Mayors, city managers and Councils deal every day with a natural tension between the mandarins and the mavens.
"Mandarins" were the bureaucrats of Imperial China. They made it possible for the Emperor to exercise central control over that vast land. They also lent their name to what is today China's official language. The word "maven" comes to us from Hebrew via Yiddish. It describes a person with knowledge who seeks to pass it on to others. If there's a "go to" guy or gal you rely on for help, that person is a maven.
When it comes to managing a community, the mandarins view it as a system, often a hellishly complex one, but still a mechanism of interconnected parts, each influencing the others. With this systems view, they want to identify where the gears mesh and where they don't. They seek to rationalize the use of resources and develop intricate plans with scenarios and rules for responding to them. They tend to like city management systems and e-government, one-stop call centers and inter-agency consultation.
Mavens, on the other hand, see the community as a collection of people, often hellishly complex in their individual needs and aims, virtues and vices. With this individualist view, they are skeptical of grand plans and the human capacity to create anything really rational. They tend to believe in teaching, in empowering individuals to create change for themselves, and in working with the mess you have instead of designing something exquisite that is only destined to turn into a bigger mess.
As the leaders of our Top Seven Intelligent Communities can tell you, putting all your weight on either end of this seesaw is a recipe for failure. Some aspects of community leadership benefit from heavy analysis, planning and central execution. It's tough to build and manage a broadband network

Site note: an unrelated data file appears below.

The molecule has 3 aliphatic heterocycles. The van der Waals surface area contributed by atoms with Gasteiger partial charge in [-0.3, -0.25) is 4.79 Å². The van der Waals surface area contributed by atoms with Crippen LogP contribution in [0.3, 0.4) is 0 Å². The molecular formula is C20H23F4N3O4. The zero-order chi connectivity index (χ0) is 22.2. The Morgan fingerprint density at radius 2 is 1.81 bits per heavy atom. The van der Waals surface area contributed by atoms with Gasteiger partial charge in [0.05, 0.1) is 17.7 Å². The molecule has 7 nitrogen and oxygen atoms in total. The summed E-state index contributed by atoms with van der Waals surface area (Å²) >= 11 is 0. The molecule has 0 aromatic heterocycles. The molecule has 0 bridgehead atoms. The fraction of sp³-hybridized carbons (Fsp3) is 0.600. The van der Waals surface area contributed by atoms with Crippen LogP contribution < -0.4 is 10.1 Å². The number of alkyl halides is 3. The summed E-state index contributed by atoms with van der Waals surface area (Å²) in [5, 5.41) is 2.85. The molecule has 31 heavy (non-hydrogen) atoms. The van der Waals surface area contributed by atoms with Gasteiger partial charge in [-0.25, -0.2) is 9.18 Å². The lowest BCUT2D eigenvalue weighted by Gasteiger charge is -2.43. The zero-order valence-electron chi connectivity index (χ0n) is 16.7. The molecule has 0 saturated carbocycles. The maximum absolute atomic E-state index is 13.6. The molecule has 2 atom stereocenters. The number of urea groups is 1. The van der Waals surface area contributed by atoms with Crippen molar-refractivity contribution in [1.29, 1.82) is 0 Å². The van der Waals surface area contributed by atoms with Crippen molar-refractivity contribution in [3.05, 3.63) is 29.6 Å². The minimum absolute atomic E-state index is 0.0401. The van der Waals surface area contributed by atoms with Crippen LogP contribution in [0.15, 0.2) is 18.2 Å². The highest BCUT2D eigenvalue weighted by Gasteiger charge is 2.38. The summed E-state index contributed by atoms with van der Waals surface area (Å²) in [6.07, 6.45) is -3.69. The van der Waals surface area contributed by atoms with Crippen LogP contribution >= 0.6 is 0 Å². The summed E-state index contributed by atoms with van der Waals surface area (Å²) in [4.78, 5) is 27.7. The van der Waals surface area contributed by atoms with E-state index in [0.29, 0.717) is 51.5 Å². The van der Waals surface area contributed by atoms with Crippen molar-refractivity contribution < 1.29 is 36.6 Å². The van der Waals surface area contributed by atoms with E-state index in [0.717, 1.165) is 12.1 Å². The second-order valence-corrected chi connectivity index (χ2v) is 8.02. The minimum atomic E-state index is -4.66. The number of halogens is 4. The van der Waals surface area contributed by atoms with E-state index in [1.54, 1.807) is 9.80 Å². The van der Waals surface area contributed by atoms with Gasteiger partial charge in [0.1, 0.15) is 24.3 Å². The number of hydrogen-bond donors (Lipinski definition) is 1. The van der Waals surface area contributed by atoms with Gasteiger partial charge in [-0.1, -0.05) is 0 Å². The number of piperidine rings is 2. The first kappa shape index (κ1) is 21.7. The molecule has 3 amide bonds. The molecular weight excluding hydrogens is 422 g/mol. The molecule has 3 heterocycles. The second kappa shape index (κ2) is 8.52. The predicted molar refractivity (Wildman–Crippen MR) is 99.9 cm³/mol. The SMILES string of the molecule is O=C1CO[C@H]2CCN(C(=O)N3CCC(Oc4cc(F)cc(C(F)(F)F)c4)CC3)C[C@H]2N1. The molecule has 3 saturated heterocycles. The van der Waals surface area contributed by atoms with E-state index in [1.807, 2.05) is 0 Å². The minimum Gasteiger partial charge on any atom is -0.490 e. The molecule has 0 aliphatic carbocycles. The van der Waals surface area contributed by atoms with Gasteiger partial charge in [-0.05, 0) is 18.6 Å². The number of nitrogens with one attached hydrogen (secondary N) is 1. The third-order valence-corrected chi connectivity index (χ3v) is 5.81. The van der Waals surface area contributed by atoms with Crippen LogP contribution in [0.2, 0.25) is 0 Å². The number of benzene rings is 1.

, for instance, by letting a thousand flowers bloom. But other challenges respond best to the human touch. It is pretty clear that reducing digital exclusion
or increasing innovation
are less about systems than about changing what goes on between people's ears. When faced with a new challenge, I like to think first about who should be in charge of meeting it. Is a problem for the mandarins or one for the mavens? The answer to that question determines how you attack the challenge.
I began thinking about this while editing ICF's next book. It's called Future Cities and will be published in September. Future Cities is a collection of essays by a George Washington University professor and futurist, and senior executives at two global consulting firms. It offers a 50,000-foot-view of the city's role in innovation. How to integrate security and safety into city life. Design principles for the future "Internet City." In short, it's hog heaven for the mandarins. But if you're a maven, you may roll your eyes at these very smart people who seem to think that every problem can be solved with a bigger, better, more integrated architecture.
That's OK. People who manage Intelligent Communities have to be good at riding the seesaw without letting either end bump on the ground. I like to think that our first book, Broadband Communities
, contains some good, in-depth analysis, but at heart it's for the mavens out there. In September, we'll be letting the mandarins out of their box. In the meantime, what do you think? Are you a mandarin or a maven? And which do you think should be in charge of meeting the most urgent challenges your community faces today?